BOISE – As the weather improves and the school year draws to a close, many Idaho families are thinking about taking a tent or an RV out for some summer fun.  AAA reminds travelers to plan ahead for a safe outdoor adventure.

“The secret is out – Idaho’s state parks and backcountry are a popular destination, both for Idahoans and for those visiting from out of state,” says AAA Idaho public affairs director Matthew Conde.  “Reservations for some of the best camping spots are filling up fast, but if you have some availability mid-week, you may have more options.  And many locations set aside walk-in space for the early birds who can take advantage of them.”

AAA camping and RV tips

  • Select a campsite that matches your preferences, such as hiking and trail opportunities, kid and pet-friendly, proximity to a lake or river, shower and restroom facilities, or a more rustic environment.
  • Bring layers of clothing, including for wind and weather, as temperatures and conditions may change throughout the day.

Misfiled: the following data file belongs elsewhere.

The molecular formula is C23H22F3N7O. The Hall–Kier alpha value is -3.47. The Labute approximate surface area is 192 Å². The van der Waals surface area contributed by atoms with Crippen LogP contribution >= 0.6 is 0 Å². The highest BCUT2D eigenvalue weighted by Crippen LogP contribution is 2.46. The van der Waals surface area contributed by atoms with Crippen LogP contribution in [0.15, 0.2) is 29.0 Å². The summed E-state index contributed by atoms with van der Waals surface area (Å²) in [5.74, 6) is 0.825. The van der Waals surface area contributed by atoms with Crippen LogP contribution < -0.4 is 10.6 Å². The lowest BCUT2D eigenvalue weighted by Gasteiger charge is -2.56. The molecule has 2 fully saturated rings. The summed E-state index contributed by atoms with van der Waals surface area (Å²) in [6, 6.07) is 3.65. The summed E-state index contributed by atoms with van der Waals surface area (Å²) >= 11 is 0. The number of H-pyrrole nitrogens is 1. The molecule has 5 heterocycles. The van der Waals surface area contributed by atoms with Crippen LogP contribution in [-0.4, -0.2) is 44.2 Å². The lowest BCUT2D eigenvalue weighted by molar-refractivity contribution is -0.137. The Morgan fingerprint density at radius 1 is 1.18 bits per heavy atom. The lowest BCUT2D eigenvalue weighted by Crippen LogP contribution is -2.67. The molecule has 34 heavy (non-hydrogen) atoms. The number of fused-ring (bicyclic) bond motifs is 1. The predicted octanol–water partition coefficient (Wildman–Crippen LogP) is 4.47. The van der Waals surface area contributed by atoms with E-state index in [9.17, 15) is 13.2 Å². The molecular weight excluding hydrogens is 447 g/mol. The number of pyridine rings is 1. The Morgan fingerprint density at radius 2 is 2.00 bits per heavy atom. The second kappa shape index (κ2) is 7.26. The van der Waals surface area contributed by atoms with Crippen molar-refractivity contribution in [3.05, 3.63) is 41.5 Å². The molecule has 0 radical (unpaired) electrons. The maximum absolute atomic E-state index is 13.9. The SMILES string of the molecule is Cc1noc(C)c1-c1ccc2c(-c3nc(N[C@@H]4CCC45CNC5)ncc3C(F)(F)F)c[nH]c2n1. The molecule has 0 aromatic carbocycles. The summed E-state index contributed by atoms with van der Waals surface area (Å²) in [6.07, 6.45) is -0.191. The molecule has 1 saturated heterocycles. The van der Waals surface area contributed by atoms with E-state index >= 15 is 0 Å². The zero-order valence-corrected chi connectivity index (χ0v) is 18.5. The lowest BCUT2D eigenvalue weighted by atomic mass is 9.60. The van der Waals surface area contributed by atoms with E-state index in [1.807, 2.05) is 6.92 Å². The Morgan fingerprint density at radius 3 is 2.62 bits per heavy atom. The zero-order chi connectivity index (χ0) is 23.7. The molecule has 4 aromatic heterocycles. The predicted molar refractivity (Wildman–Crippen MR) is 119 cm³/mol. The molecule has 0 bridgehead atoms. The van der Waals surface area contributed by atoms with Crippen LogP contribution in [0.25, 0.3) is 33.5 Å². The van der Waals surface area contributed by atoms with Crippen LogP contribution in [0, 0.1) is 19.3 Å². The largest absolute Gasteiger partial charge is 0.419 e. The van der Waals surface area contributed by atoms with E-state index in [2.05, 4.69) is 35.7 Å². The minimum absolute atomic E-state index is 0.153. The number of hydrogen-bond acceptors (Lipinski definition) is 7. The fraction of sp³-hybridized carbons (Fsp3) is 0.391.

• Practice setting up your tent, air mattress, water purification system, camp stove, and building a fire before you go.  You’ll be more effective at your campsite and ensure you have all the pieces to everything.
  • Use plastic bins to store food, and wet or dirty clothes.  Keep food, including trash and scraps, away from wildlife.
  • Purchase firewood near your campsite to prevent spread of insects and tree disease.
  • Plan easy meals and prep as much as you can before you go.
  • Leave your campsite as you found it.  Completely extinguish fires and remove trash.
  • Camping essentials may include a first aid kit, compass, flashlight, maps, a hatchet, sunscreen, and in some cases, a satellite phone.  Use dryer lint or even Doritos to help start a fire.
  • If you go on a hike, heavy items should sit between your shoulder blades and close to your back.
  • Please celebrate and recreate responsibly.
  • Keep safety top of mind.  If you hike or camp in a remote area, share your location with friends and family.  Remember that even a small injury in an urban environment can become much more serious in the backcountry – plan accordingly, including water use.

“Crisscross two trailer safety chains to ensure that the trailer will be cradled if it detaches from the ball hitch, but don’t twist them to shorten their length, as water and debris could accumulate in those areas and create rust that weakens the chain,” Conde said.  “Watch for anything dragging on the road that could spark a wildfire, and please never drive or park in tall grass for the same reason.  We want everyone to have a safe time enjoying the great outdoors.”